Review: Grand Piano
This year’s Fantastic Fest had some incredible entries. From thrillers to horror films to documentaries, it was pretty much the best time one could have in the dark aside from…well, you know. This was my first time there, and will be an ongoing tradition from this year on. I loved every God damn second of it, and I was heavy-hearted to see it end.
We saw an impressive eleven films in four days, and yet we barely scratched the surface. There were so many films and, sadly, so little time.
The best film of those eleven was inarguably Grand Piano. The film stars Elijah Wood in a career turning performance as a famed pianist being terrorized onstage during the night of his much-anticipated comeback. Frodo no more, this is the role that’s going to put Wood back on the marquee. Thankfully, though, he might be too cool for crappy mega-mainstream films. He was at Fantastic Fest not only looking stylish, but just hanging with fans and drinking beer like he was one of us. Because really, I think he is one of us – a movie lover through and through. he even got tattooed at the closing party! I have a newfound love for this guy.
The plot of Grand Piano centers on the story of said pianist and an unnamed/no face villain threatening the star’s life with a sharp shooter rifle, as well as that of his wife’s, a very famous actress in attendance. The threats begin the moment he’s onstage via an elaborate string of communications, and spins into a crescendo as the performance reaches its climax. It plays out like the best of Alfred Hitchcock and Brian De Palma combined, a touch of the giallo, and a heaping dash of modernity. An exciting breath of fresh air for a high concept, real-time thriller that, 1) can find funding, and 2) can be executed almost flawlessly. The musical scenes will become something of legend, mark my words.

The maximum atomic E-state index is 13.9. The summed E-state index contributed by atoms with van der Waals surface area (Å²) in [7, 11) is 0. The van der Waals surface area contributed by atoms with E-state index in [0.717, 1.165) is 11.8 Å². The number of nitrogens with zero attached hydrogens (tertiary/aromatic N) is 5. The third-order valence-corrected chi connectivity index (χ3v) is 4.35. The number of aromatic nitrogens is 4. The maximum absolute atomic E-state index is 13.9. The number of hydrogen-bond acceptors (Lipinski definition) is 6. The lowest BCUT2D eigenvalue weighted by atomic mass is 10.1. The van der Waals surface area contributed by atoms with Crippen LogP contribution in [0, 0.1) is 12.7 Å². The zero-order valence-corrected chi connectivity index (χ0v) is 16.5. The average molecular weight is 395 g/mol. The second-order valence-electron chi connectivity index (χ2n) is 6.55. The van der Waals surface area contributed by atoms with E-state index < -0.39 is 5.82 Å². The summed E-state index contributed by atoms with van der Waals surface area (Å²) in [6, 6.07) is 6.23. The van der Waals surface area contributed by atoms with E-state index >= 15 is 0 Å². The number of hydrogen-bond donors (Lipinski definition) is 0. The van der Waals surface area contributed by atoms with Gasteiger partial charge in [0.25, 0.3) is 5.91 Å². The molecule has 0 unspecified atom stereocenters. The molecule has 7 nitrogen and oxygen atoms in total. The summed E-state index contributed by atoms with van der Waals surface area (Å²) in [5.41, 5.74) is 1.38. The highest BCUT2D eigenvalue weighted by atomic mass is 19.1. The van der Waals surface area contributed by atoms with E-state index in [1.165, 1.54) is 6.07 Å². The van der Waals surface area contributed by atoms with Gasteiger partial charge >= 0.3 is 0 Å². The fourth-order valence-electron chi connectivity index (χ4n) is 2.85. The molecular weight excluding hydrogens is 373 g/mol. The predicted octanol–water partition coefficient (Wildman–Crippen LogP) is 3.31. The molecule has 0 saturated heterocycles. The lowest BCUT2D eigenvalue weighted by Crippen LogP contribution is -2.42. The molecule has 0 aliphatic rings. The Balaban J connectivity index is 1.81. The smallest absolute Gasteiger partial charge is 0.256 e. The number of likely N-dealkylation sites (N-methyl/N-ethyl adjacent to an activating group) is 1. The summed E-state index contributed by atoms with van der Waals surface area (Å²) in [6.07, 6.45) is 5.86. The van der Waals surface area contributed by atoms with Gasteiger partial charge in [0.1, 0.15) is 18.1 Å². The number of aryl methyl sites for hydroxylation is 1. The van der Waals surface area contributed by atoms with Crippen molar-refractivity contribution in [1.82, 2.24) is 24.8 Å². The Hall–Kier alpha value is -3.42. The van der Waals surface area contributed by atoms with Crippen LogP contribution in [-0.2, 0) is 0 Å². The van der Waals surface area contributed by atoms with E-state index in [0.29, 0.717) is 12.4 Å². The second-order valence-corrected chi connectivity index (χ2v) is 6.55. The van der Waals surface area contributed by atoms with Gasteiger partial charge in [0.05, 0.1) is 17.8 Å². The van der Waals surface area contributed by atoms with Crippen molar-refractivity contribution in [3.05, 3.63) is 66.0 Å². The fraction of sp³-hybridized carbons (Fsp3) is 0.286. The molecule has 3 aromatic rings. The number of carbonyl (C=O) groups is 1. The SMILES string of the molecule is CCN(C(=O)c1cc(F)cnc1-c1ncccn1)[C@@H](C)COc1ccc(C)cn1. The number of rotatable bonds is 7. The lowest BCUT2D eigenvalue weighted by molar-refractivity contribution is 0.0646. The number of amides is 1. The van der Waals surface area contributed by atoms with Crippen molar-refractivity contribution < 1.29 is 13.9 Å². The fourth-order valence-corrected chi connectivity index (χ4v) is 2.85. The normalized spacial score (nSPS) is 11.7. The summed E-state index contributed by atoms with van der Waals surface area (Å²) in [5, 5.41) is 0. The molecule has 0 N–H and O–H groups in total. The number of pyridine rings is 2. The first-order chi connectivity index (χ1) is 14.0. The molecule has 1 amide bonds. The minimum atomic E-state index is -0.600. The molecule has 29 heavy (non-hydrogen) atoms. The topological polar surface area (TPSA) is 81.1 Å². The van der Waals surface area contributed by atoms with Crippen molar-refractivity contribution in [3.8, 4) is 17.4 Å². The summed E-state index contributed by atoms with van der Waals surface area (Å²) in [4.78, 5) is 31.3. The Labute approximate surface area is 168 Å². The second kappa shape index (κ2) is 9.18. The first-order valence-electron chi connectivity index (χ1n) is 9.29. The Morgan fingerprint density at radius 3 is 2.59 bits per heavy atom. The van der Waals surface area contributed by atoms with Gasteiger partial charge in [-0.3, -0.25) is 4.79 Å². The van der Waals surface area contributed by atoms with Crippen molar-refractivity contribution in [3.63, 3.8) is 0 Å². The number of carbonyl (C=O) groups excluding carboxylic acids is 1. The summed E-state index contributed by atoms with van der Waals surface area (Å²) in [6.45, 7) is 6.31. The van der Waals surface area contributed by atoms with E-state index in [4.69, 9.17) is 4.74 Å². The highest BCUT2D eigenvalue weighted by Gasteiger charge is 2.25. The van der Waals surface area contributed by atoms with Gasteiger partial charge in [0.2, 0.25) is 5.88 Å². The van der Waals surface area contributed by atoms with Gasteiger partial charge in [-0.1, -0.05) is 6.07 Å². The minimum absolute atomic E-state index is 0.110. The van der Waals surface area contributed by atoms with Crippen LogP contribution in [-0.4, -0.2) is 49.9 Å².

The movie’s director, Eugenio Mira, has otherwise dabbled in only b-movie land. Well, no longer. He proves here he has the chops to make a class-A film, and better than some of his contemporaries out there getting paid the big bucks. He puts some of those guys to shame, actually. The film is directed so tightly it barely slows down for a breath before the next turn rips you around the corner. Be warned, cinematic whiplash will occur, and you’ll love every minute.
What sounded like an impossible, or impossibly bad, concept turned out to be a nail-biting rush unlike any of recent years. This is what going to the movies is all about. I was thrilled, amused, entertained, and wowed over and over again.
I give it Five Devil Heads.
We love you Fantastic Fest.
We love Alamo Drafthouse.
We love you Austin.